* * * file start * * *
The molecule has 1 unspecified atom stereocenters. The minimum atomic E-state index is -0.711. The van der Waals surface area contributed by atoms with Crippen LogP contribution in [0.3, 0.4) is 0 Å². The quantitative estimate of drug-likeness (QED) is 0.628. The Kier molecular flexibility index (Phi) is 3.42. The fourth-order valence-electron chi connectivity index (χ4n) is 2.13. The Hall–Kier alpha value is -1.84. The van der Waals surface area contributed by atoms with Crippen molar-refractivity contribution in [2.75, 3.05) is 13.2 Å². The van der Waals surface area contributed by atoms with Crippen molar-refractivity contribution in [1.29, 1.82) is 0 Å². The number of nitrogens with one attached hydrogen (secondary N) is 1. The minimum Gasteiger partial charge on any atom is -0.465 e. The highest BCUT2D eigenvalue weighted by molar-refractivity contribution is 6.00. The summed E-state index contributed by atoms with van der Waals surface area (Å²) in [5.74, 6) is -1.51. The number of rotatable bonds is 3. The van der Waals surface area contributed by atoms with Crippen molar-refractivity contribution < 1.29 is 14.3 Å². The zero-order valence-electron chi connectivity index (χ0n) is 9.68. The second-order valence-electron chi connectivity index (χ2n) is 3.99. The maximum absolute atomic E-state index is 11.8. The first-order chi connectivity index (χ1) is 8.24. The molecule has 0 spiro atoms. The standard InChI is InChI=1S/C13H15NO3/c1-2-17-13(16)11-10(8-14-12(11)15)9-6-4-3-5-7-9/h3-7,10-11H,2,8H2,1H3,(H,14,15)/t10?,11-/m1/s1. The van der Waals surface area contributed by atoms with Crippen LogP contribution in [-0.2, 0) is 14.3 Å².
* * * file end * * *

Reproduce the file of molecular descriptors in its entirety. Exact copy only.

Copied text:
The molecule has 1 unspecified atom stereocenters. The minimum atomic E-state index is -0.711. The van der Waals surface area contributed by atoms with Crippen LogP contribution in [0.3, 0.4) is 0 Å². The quantitative estimate of drug-likeness (QED) is 0.628. The Kier molecular flexibility index (Phi) is 3.42. The fourth-order valence-electron chi connectivity index (χ4n) is 2.13. The Hall–Kier alpha value is -1.84. The van der Waals surface area contributed by atoms with Crippen molar-refractivity contribution in [2.75, 3.05) is 13.2 Å². The van der Waals surface area contributed by atoms with Crippen molar-refractivity contribution in [1.29, 1.82) is 0 Å². The number of nitrogens with one attached hydrogen (secondary N) is 1. The minimum Gasteiger partial charge on any atom is -0.465 e. The highest BCUT2D eigenvalue weighted by molar-refractivity contribution is 6.00. The summed E-state index contributed by atoms with van der Waals surface area (Å²) in [5.74, 6) is -1.51. The number of rotatable bonds is 3. The van der Waals surface area contributed by atoms with Crippen molar-refractivity contribution < 1.29 is 14.3 Å². The zero-order valence-electron chi connectivity index (χ0n) is 9.68. The second-order valence-electron chi connectivity index (χ2n) is 3.99. The maximum absolute atomic E-state index is 11.8. The first-order chi connectivity index (χ1) is 8.24. The molecule has 0 spiro atoms. The standard InChI is InChI=1S/C13H15NO3/c1-2-17-13(16)11-10(8-14-12(11)15)9-6-4-3-5-7-9/h3-7,10-11H,2,8H2,1H3,(H,14,15)/t10?,11-/m1/s1. The van der Waals surface area contributed by atoms with Crippen LogP contribution in [-0.2, 0) is 14.3 Å².